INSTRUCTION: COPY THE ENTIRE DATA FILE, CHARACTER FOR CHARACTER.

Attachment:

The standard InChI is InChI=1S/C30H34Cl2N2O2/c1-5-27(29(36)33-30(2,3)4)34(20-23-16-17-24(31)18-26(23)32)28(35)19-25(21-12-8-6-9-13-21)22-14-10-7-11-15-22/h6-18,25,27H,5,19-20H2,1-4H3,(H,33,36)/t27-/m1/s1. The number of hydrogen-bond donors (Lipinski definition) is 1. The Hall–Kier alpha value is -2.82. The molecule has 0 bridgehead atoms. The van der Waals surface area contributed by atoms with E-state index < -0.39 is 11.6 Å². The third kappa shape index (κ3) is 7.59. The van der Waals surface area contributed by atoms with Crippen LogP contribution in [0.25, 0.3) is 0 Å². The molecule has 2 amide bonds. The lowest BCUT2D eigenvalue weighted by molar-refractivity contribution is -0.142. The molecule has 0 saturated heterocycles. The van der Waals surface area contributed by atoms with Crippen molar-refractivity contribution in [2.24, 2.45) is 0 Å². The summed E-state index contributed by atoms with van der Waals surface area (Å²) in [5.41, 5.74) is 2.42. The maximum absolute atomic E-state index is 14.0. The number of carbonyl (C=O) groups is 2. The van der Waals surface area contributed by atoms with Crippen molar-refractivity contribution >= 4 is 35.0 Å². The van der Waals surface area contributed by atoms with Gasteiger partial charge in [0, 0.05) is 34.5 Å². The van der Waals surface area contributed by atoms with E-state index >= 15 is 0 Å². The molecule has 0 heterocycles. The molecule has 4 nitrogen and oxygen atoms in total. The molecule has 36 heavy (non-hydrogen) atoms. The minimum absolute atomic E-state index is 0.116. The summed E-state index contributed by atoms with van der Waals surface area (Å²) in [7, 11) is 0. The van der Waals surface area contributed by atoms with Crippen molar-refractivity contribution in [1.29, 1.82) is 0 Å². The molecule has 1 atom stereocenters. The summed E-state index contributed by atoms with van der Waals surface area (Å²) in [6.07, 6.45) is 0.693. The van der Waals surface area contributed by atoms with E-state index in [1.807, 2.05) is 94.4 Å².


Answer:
The standard InChI is InChI=1S/C30H34Cl2N2O2/c1-5-27(29(36)33-30(2,3)4)34(20-23-16-17-24(31)18-26(23)32)28(35)19-25(21-12-8-6-9-13-21)22-14-10-7-11-15-22/h6-18,25,27H,5,19-20H2,1-4H3,(H,33,36)/t27-/m1/s1. The number of hydrogen-bond donors (Lipinski definition) is 1. The Hall–Kier alpha value is -2.82. The molecule has 0 bridgehead atoms. The van der Waals surface area contributed by atoms with E-state index < -0.39 is 11.6 Å². The third kappa shape index (κ3) is 7.59. The van der Waals surface area contributed by atoms with Crippen LogP contribution in [0.25, 0.3) is 0 Å². The molecule has 2 amide bonds. The lowest BCUT2D eigenvalue weighted by molar-refractivity contribution is -0.142. The molecule has 0 saturated heterocycles. The van der Waals surface area contributed by atoms with Crippen molar-refractivity contribution in [2.24, 2.45) is 0 Å². The summed E-state index contributed by atoms with van der Waals surface area (Å²) in [5.41, 5.74) is 2.42. The maximum absolute atomic E-state index is 14.0. The number of carbonyl (C=O) groups is 2. The van der Waals surface area contributed by atoms with Crippen molar-refractivity contribution >= 4 is 35.0 Å². The van der Waals surface area contributed by atoms with Gasteiger partial charge in [0, 0.05) is 34.5 Å². The van der Waals surface area contributed by atoms with E-state index >= 15 is 0 Å². The molecule has 0 heterocycles. The molecule has 4 nitrogen and oxygen atoms in total. The molecule has 36 heavy (non-hydrogen) atoms. The minimum absolute atomic E-state index is 0.116. The summed E-state index contributed by atoms with van der Waals surface area (Å²) in [7, 11) is 0. The van der Waals surface area contributed by atoms with Crippen molar-refractivity contribution in [1.29, 1.82) is 0 Å². The molecule has 1 atom stereocenters. The summed E-state index contributed by atoms with van der Waals surface area (Å²) in [6.07, 6.45) is 0.693. The van der Waals surface area contributed by atoms with E-state index in [1.807, 2.05) is 94.4 Å².